Remote Medical Advice for Abortions Latest Unexpected Use of Video Conferencing Systems
The use of video conferencing systems so doctors can remotely prescribe an abortion pill is not only controversial – it is one of many uses of the technology that was never anticipated.
In Iowa, state regulators from the Iowa Board of Medicine are now considering banning the use of a video conferencing system which lets doctors prescribe and dispense abortion pills.
Supporters of the video system include Planned Parenthood, which says it is “a safe way to distribute the abortion medication in rural areas where no abortion providers are available,” according to the Des Moines Register.
Here’s how it works. Before the video conferencing session, the patient gets an ultrasound and meets with a counselor.
A physician, who is typically located in Des Moines, looks at a patient’s file and then speaks to her through the video conferencing system. If the doctor approves the patient for an abortion – brought on by the use of a prescribed drug (Mifepristone) – the physician will open a drawer at the clinic (remotely) so the patient can take the abortion drug.
“The patient takes the drug while in video contact with the doctor and with a Planned Parenthood staff person present. The patient then receives a second drug and instructions on taking it within 24 to 48 hours. A follow-up visit is scheduled within two weeks,” the newspaper reported.
So far, over 3,000 abortions were given in Iowa using this system.
The procedure has led to controversy. Some 20,000 people have signed a petition which is opposed to the use of the video conferencing system for abortion pills. Some medical pros have also tried to get the teleconference approach to abortions banned.
Use of the video conferencing system for abortions should not come as a surprise. Other types of medical procedures have used video conferencing for patients located in remote areas. It is more convenient for doctors and is a likely a cost-saver. It makes the procedures more accessible, too.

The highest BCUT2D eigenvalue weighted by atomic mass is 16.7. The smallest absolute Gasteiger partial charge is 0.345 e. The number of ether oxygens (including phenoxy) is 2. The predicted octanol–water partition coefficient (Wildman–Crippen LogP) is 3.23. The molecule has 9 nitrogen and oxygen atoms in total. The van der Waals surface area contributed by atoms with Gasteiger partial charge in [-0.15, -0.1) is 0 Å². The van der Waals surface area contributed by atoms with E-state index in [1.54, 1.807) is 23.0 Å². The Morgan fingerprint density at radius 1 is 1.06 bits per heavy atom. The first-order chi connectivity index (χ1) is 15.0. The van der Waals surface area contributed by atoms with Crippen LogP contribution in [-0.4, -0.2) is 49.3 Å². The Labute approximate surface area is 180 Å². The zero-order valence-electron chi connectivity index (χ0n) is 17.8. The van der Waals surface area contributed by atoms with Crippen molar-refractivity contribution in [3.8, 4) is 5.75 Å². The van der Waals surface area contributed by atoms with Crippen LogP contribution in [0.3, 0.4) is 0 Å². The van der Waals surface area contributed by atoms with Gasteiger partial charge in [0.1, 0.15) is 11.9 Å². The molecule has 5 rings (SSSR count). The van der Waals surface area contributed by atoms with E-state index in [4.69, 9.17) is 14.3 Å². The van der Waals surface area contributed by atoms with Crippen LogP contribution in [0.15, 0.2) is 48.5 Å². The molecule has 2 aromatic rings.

But abortions are controversial – so the basic disagreement over abortion carries over to the remote nature of the advice.
Opponents to abortion will likely add reasons why the use of this kind of technology is not appropriate – because they want to cut down the number of abortions however they are given. The most obvious reason why this kind of procedure should be blocked relates to whether the patient is getting sufficient medical advice. Planned Parenthood claims they are. Opponents will likely say they are not.
Video conferencing is also being used in other ways that were never expected.
For instance, the system is being used in the court system. Called tele-justice, the technology means prisoners do not need to be transported to court for some of their legal proceedings, according to a KBZ blog. It is less expensive and may be safer if a prisoner is prone to violence. But it also generates controversy because defendants are not getting the same chance to appear in person and face their accusers in person. In Texas’ Collin County, videoconferencing is used for some plea hearings and arraignments. Also, Collin County police officers can be located in the department building instead of courtrooms when giving testimony through tele-conferencing equipment.
Tele-conferencing systems are also being used by police for surveillance globally, KBZ (News - Alert) said. In Chicago, since 2006, the technology was used to arrest 1,200 suspects. In Paris, the Metro is using some 2,500 cameras on buses for surveillance. In the United Kingdom, 6,000 cameras are used in surveillance of the subway. That has led to controversy, too, because of civil liberties concerns. But given the increased risk of violence related to terrorism, there are many people supporting the use of surveillance equipment.
Edited by Rory J. Thompson